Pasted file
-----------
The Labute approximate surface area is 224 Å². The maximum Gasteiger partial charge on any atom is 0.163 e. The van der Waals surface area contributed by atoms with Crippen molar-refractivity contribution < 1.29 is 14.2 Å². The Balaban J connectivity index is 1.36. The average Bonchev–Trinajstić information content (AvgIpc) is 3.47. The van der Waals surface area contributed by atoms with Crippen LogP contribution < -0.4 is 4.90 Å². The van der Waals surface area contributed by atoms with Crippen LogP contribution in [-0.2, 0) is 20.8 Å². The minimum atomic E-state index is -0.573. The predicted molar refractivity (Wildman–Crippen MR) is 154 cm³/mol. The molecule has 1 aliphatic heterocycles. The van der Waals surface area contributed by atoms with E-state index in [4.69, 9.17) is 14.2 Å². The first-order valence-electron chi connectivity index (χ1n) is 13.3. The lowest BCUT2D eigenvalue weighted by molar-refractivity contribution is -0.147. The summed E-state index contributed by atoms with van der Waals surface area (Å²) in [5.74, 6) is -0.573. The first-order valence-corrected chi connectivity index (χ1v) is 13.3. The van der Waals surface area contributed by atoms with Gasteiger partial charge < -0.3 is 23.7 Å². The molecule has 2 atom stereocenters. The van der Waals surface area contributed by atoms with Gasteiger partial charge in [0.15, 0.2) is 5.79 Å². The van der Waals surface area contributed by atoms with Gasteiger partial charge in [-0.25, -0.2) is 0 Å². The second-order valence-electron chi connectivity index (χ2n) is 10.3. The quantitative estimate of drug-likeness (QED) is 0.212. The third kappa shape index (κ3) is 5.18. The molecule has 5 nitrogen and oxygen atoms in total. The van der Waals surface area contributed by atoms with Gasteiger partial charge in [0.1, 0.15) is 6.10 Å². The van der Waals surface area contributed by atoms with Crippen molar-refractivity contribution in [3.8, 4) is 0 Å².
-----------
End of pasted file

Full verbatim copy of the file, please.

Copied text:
The Labute approximate surface area is 224 Å². The maximum Gasteiger partial charge on any atom is 0.163 e. The van der Waals surface area contributed by atoms with Crippen molar-refractivity contribution < 1.29 is 14.2 Å². The Balaban J connectivity index is 1.36. The average Bonchev–Trinajstić information content (AvgIpc) is 3.47. The van der Waals surface area contributed by atoms with Crippen LogP contribution < -0.4 is 4.90 Å². The van der Waals surface area contributed by atoms with Crippen LogP contribution in [-0.2, 0) is 20.8 Å². The minimum atomic E-state index is -0.573. The predicted molar refractivity (Wildman–Crippen MR) is 154 cm³/mol. The molecule has 1 aliphatic heterocycles. The van der Waals surface area contributed by atoms with E-state index in [4.69, 9.17) is 14.2 Å². The first-order valence-electron chi connectivity index (χ1n) is 13.3. The lowest BCUT2D eigenvalue weighted by molar-refractivity contribution is -0.147. The summed E-state index contributed by atoms with van der Waals surface area (Å²) in [5.74, 6) is -0.573. The first-order valence-corrected chi connectivity index (χ1v) is 13.3. The van der Waals surface area contributed by atoms with Gasteiger partial charge < -0.3 is 23.7 Å². The molecule has 2 atom stereocenters. The van der Waals surface area contributed by atoms with Gasteiger partial charge in [0.15, 0.2) is 5.79 Å². The van der Waals surface area contributed by atoms with Gasteiger partial charge in [-0.25, -0.2) is 0 Å². The second-order valence-electron chi connectivity index (χ2n) is 10.3. The quantitative estimate of drug-likeness (QED) is 0.212. The third kappa shape index (κ3) is 5.18. The molecule has 5 nitrogen and oxygen atoms in total. The van der Waals surface area contributed by atoms with Gasteiger partial charge in [0.1, 0.15) is 6.10 Å². The van der Waals surface area contributed by atoms with Crippen molar-refractivity contribution in [3.8, 4) is 0 Å².